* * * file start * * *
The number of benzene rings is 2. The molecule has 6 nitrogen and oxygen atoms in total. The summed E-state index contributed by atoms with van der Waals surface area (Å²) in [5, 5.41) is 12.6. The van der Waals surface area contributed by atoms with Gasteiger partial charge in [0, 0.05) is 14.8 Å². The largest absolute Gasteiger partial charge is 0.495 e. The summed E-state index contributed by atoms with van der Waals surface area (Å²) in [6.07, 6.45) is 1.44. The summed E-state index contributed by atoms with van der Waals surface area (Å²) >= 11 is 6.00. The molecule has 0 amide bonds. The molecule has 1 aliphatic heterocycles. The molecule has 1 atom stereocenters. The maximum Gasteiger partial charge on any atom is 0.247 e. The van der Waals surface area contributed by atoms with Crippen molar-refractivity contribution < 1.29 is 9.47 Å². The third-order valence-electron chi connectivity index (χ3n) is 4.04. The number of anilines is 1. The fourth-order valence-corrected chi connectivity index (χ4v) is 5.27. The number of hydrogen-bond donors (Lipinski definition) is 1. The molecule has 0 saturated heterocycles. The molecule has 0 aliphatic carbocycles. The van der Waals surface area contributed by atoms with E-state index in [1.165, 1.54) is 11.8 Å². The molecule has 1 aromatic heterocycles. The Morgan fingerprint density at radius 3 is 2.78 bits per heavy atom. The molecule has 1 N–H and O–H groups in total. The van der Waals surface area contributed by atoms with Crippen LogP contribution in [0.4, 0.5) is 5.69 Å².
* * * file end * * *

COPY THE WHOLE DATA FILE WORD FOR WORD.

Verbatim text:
The number of benzene rings is 2. The molecule has 6 nitrogen and oxygen atoms in total. The summed E-state index contributed by atoms with van der Waals surface area (Å²) in [5, 5.41) is 12.6. The van der Waals surface area contributed by atoms with Gasteiger partial charge in [0, 0.05) is 14.8 Å². The largest absolute Gasteiger partial charge is 0.495 e. The summed E-state index contributed by atoms with van der Waals surface area (Å²) in [6.07, 6.45) is 1.44. The summed E-state index contributed by atoms with van der Waals surface area (Å²) >= 11 is 6.00. The molecule has 0 amide bonds. The molecule has 1 aliphatic heterocycles. The molecule has 1 atom stereocenters. The maximum Gasteiger partial charge on any atom is 0.247 e. The van der Waals surface area contributed by atoms with Crippen molar-refractivity contribution < 1.29 is 9.47 Å². The third-order valence-electron chi connectivity index (χ3n) is 4.04. The number of anilines is 1. The fourth-order valence-corrected chi connectivity index (χ4v) is 5.27. The number of hydrogen-bond donors (Lipinski definition) is 1. The molecule has 0 saturated heterocycles. The molecule has 0 aliphatic carbocycles. The van der Waals surface area contributed by atoms with E-state index in [1.165, 1.54) is 11.8 Å². The molecule has 1 aromatic heterocycles. The Morgan fingerprint density at radius 3 is 2.78 bits per heavy atom. The molecule has 1 N–H and O–H groups in total. The van der Waals surface area contributed by atoms with Crippen LogP contribution in [0.4, 0.5) is 5.69 Å².